They all really enjoyed doing it and felt like detectives, finding the clues in the stories.
    The at the end each group shared what they had found out and we discussed similarities and differences between the fairy tales.
     
  14. Thank you for the reply comenius really positive and makes me feel like I'm not the only one going for this approach to the new unit. I think it is you who has shared lots of creative planning for topics on the resources... and I am a big fan of your work and am using and adapting all those ideas :) A big thank you to you!!

    Your idea sounds brilliant too. Even more tricky than the ideas I had. I will stick to my big posters - just made them for Goldilocks, Three billy goats gruff, Little Red Riding Hood, Jack and the beanstalk, and rapunzel. I have put on my posters...
    Crime scene (setting): ________
    Victim (good): _________
    Criminal (bad): _________
    Crime (problem): ___________
    Solution: ______________

    and have given each group a different one to look at.

    I have got 3 bowls and spoons as props for goldilocks, a red cape and sharp teeth for lrrh, a witches hat and plait of hair for rapunzel, gold coins and a cow for jack and the beanstalk, a tuft of grey hair and a 4 toed footprint for the three billy goats gruff.

    I was going to put out the story books for the chn at the front to help them predict which one of the stories they have for their crime scene. I could always just bring the specific book to the table, read it together first and then discuss the crime scene... or do you think they would be able to guess from just the props. Just need to make sure timing is spot on. they will be in for 45 mins and I have 6 groups to get through.

    Thanks again comenius. feel better now :) xx
     
  15. inky

    inky Lead commenter

    Crime scenes for four-year-olds?
    I'm sorry but I think you're complicating things unnecessarily.

     
  16. inky

    inky Lead commenter

    I'm not having a go - I think your ideas are really creative - I just think that we're in danger of doing things to death when they might be better done in a more-the-merrier way.
     
  17. Msz

    Msz Established commenter

    http://www.lancsngfl.ac.uk/nationalstrategy/literacy/getfile.php?src=1374/Plot+Patterns+Handout.pdf
    point 1
    Bring Back the Daily Class Reader
    The class reader is one of the key ways in which we tempt children into reading. It is the prime way
    in which we establish a ‘reading climate’ – by putting them through the imaginative challenge of
    engaging with good literature. New authors can be introduced and books read that are beyond the
    children’s decoding level. The teacher models enthusiasm and interpretation, savouring the
    narrative. If we want children to write well then they need to hear what good writing sounds like! The
    Primary Strategy calls this, the ‘Read Aloud Programme.’
    point 2
    Introduce Daily Storytelling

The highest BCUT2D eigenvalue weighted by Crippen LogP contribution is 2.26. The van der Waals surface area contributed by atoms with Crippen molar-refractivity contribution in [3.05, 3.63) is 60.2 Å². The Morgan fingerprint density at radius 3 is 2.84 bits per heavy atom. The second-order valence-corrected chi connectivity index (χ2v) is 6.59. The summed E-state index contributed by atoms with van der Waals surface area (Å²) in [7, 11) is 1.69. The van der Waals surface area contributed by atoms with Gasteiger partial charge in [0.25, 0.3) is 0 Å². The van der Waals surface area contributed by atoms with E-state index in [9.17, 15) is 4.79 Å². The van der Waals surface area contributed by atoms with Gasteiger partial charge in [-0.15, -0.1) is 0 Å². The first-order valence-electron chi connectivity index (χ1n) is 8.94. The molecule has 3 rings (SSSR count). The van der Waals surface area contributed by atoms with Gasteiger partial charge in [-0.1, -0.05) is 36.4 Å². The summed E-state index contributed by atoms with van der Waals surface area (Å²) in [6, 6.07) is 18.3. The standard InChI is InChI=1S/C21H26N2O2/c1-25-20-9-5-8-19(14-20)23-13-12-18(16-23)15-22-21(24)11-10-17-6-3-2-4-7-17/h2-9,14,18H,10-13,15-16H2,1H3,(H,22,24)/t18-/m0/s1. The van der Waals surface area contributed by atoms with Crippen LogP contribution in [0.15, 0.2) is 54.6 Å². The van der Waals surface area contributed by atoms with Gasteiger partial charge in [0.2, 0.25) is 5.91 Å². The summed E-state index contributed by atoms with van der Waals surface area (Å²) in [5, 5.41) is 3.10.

Some schools now include daily storytelling as a routine across Key Stage 1. They aim to build up a
    bank of well-known tales as well as developing the ability to innovate and invent new stories. At Key
    Stage 2 many schools are ensuring that children work on a told story each half-term. In this way,
    children would have retold and developed a bank of some 50 stories by the time they leave primary
    school.
     
  18. char2505

    char2505 New commenter

    I think if approached at their level, with a policeman character, saying that he is cross that lots of bad things have been happening in Traditional Tale land, and he needs the childrens' help to catch the baddies, then Y1s could get on board with the whole CSI slant! Good luck again -I know I'm guilty of obsessing when I have an observation. I'm sure you are a good teacher, so if you do what you feel comfident with it will be fine!
     
  19. Just want to say thanks for all the advice everyone...

    I woke up late this morning... alarm didn't go off!!! I had time to get dressed and brush teeth and I was out of the door. Had occupational therapist waiting to talk to me whilst i needed to get my obs lesson set up then my ta missed input because a girl in my class had an accident...as well as all this...when i did actually get to school as well...i hadn't even zipped up my dress haha!!! So i just set myself up for a fail...


    But after all that worrying... the lesson went really well... my deputy and sip lady were both impressed, in her words 'an asset to the school and a star in the making!' and I got graded outstanding!!! I am very very happy and feel like I shouldn't doubt myself so much in the future. Thanks again for all the support :)


    xx
     
  20. forestje

    forestje New commenter

    Recently I was looking at traditional tales with my Y3 class and was surprised at how many of them did not know many of the old tales.
    I chose one of them and we studied it and looked at the components of a traditonal tale.Hopefully they will go away and read more of them.
    Keep it simple and enjoyable comes to mind.